|Chairman of the National Agricultural Commission and Director Emeritus of the Inter-American Institute for Cooperation on Agriculture (IICA), Dr. Cheltson Brathwaite. (A.Miller/BGIS)|
A leading agriculturalist is concerned that Barbados as a sovereign nation is too dependent on other countries for its food.
This observation has come from Chairman of the National Agricultural Commission and Director Emeritus of the Inter-American Institute for Cooperation on Agriculture (IICA), Dr. Cheltson Brathwaite, who acknowledged that, while it was impractical for Barbados to grow all of the food its citizens required, it was in the country’s interest to produce as much as it could.
"It is well known that we are only producing a limited amount of our food requirements. When your food is being produced by someone else, you are clearly subject to the whims, fancies, prices and quality of that someone else and there could be a time when you get no food," he said.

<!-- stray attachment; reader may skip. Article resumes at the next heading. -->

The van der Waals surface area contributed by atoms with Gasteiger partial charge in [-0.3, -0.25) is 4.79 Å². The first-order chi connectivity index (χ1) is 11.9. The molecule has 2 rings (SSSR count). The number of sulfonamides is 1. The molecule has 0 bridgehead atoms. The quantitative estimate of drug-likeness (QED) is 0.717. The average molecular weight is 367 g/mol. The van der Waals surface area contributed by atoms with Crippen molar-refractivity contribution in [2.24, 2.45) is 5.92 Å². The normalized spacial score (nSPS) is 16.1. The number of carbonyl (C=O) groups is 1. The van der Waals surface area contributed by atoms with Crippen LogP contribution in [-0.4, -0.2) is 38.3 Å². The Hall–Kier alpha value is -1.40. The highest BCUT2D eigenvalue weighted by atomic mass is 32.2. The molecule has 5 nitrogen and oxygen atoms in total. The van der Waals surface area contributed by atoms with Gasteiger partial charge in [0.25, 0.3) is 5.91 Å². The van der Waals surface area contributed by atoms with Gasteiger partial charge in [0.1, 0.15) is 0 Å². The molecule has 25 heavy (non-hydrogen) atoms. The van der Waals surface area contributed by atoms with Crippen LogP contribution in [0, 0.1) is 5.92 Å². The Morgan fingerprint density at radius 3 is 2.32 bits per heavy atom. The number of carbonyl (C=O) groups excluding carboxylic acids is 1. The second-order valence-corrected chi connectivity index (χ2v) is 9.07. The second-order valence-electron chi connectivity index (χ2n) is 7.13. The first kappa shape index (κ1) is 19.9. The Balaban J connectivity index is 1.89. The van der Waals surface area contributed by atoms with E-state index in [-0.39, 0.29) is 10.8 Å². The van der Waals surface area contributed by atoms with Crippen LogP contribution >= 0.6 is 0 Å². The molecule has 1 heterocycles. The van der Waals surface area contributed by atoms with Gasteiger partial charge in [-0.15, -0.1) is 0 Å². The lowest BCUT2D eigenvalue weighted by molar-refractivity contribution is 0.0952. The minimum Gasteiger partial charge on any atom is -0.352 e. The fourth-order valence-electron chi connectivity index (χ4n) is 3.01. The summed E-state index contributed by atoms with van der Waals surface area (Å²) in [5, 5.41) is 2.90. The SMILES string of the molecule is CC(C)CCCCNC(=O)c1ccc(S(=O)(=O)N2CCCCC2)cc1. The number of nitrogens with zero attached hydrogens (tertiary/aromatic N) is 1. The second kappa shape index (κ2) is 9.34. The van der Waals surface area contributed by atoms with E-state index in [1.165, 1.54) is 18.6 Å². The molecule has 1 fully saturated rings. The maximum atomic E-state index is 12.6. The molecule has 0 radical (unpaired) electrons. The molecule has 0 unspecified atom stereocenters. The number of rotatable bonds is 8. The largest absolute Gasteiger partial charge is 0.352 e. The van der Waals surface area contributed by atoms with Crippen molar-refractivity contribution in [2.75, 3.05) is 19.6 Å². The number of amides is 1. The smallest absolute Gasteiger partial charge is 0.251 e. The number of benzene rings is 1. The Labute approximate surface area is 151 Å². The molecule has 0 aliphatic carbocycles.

Speaking last night at the second town hall meeting on agriculture at the Valley Resource Centre, The Valley, St. George, he noted that there were some crops that Barbados did not grow such as rice and wheat, and he suggested that Barbadians may soon have to make a critical choice about their dietary patterns.
"A significant amount of what we eat is based on five commodities – wheat, rice, corn, soya beans and potatoes…We don’t produce them, yet they are the basis of our daily diet…but there is nothing that says a people cannot change," Dr. Brathwaite maintained.
He added that any effort to boost local food production should be bourne out of a sense of national commitment, duty and pride.
"There is no place in the world where the agricultural sector has done well without national commitment and without the commitment of the people. I’m not only talking about the farmers; I’m talking about the nation. If agriculture is going to do well, a nation must commit to the agricultural sector, a nation must be serious about its agriculture," the agricultural expert said.
Dr. Brathwaite pointed out that the high food prices presently impacting the sector would not be a temporary phenomenon, and as such Barbados had to look inwards for the solution to feed its population while developing food security.